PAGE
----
Labyrinth Review


Wall Street, boys clubs, gambling and money, money, money. There is nothing like a theatrical dive into the complex world of the 1970s-80s Bank of America. Just how many men tread the path of Icarus and are left free falling?

The cast of Labyrinth, 2022. Photo: Clare Hawley ©

Beth Steel’s incredible play Labyrinth does more than just put on a great show – it illuminates each callous decision and manic attempt for success that led the world into peril and chaos for decades. Margaret Thanos, an absolute dynamite director, comes through with masterful moments and impeccable choices. From the conga line to the elevator – you can’t ask for more. Yet, she gives it to you!

Lighting design by Jas Borsovszky and sound design by Sam Cheng kept the audience alert and on a sensory high, matching the fast-paced and frenzied Wall Street life every second.

Watch as John (Matt Abotomey) falls into the greedy depths of finance and loses all sense of his former self. As ghosts of his past begin to haunt those all-too-familiar choices, and finally drive him to his breaking point – a (literally) crushing few moments that were hard to stomach.

Matt Abotomey and Camila Ponte Alvarez in Labyrinth, 2022. Photo: Clare Hawley ©

Angus Evans’ Charlie was exactly the Wall Street shark you’d imagine. Dark, despicable and downright criminal. You hate him, yet you can’t get enough of his flippant behaviour and his comedic timing. Angus wears Charlie like a suit (pun intended), so well that he expertly incorporates a prop malfunction into the production without delay. The audience was still raving about it in the foyer afterwards!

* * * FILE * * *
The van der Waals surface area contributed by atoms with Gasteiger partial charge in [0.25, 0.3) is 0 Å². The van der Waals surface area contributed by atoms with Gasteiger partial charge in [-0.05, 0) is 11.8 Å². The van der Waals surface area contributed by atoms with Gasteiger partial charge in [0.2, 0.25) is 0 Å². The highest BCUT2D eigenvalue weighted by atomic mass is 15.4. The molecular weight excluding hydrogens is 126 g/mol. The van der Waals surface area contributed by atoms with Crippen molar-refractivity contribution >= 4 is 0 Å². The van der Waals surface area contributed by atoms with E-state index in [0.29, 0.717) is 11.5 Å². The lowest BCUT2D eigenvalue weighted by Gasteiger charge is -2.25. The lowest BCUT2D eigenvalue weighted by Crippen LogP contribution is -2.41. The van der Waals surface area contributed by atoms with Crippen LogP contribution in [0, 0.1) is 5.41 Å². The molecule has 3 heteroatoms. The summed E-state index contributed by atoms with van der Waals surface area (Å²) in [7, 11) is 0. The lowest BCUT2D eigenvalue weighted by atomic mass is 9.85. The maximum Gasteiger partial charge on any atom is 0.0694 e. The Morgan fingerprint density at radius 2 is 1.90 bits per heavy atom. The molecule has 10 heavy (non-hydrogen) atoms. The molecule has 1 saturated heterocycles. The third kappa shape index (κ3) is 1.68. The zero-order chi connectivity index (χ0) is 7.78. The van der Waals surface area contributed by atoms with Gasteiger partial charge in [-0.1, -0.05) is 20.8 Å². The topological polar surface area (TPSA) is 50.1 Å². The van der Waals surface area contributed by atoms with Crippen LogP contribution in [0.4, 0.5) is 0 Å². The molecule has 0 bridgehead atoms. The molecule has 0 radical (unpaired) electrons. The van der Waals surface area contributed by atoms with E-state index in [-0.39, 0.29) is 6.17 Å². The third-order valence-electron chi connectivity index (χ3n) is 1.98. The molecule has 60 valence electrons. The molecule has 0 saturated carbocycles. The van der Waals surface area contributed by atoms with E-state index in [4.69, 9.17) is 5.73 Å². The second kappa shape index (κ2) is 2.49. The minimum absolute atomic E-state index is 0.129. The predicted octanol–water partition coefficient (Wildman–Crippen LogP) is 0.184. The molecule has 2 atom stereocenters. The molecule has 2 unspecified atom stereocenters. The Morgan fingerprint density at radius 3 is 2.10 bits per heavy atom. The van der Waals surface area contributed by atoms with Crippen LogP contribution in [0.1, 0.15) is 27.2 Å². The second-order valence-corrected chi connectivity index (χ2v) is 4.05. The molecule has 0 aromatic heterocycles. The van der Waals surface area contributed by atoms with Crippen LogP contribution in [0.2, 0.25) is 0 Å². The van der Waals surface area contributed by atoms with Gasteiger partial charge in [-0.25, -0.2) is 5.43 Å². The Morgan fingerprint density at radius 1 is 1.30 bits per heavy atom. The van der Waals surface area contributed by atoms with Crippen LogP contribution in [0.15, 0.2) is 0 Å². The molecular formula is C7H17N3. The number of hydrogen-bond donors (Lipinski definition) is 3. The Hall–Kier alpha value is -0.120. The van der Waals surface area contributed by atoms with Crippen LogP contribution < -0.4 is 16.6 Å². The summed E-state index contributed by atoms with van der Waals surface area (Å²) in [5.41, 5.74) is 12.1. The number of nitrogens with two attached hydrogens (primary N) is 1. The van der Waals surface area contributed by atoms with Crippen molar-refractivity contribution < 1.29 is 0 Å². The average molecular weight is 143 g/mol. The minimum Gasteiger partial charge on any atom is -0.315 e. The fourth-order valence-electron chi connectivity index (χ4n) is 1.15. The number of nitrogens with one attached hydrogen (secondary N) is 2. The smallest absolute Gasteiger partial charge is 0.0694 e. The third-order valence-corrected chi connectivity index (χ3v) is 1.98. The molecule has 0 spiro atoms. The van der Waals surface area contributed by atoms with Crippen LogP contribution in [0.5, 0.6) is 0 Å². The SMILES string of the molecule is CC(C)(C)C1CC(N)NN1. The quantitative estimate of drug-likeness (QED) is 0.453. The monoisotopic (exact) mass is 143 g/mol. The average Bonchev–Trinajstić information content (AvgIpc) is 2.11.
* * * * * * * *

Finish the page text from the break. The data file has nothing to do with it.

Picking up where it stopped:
Tasha O’Brien and Rachael Colquhoun-Fairweather! You better prepare yourselves for these two, and I mean it! These two have you laughing so hard you could slip out of your seat. Every moment is complex and rich with body language, facial expression and vocal humour. I couldn’t get enough. Delivering intense and deeply dramatic lines, accompanied by outlandish faces and Skittle eating. These two are my standouts for the show, breaking down the atmosphere exactly when needed and delivering more than we could ask for!

The incomparable Lib Campbell takes on multiple characters, and despite the roles taking up little time on stage, she gave her roles everything she had, and it showed tremendously.

Without further delay, I give you Patricio Ibarra, an Argentinian actor I hope to see all over indie and mainstage theatre. He plays not one, but all of the Ministers. Each moment he was on stage I was gripped, loving his charismatic Mexican Minister, and hating his conniving Argentinian Minister. Some brilliantly executed characters!

Camila Ponte Alvarez in Labyrinth, 2022. Photo: Clare Hawley ©

Don’t think I have forgotten about the full cast, as there were so many! Diego Retamales is a deeply beautiful actor who brought to life the bartender and his tragic story. Edric Hong, whose range and complexity have blown me out of the water! Brendan Miles, who betrayed us so quickly with his insatiable need for more and his scheming with no end. Camila Ponte-Alvarez had my heart the moment her powerful voice delivered a monologue so devastating it was impossible to look away. Richard Cox’s Frank created comedic turbulence at every opportunity – and the accent? Loved it! Finally, the chameleon himself, Tom Hanaee. Watch as he transforms from cubical goof to chilling businessman, from fumbling golf boy to swaggering loan shark. He really can do it all.

4 Stars.

Gia, 24, [she/her]

Dream Plan Production’s Labyrinth played at Flightpath Theatre from the 17th of August to the 3rd of September.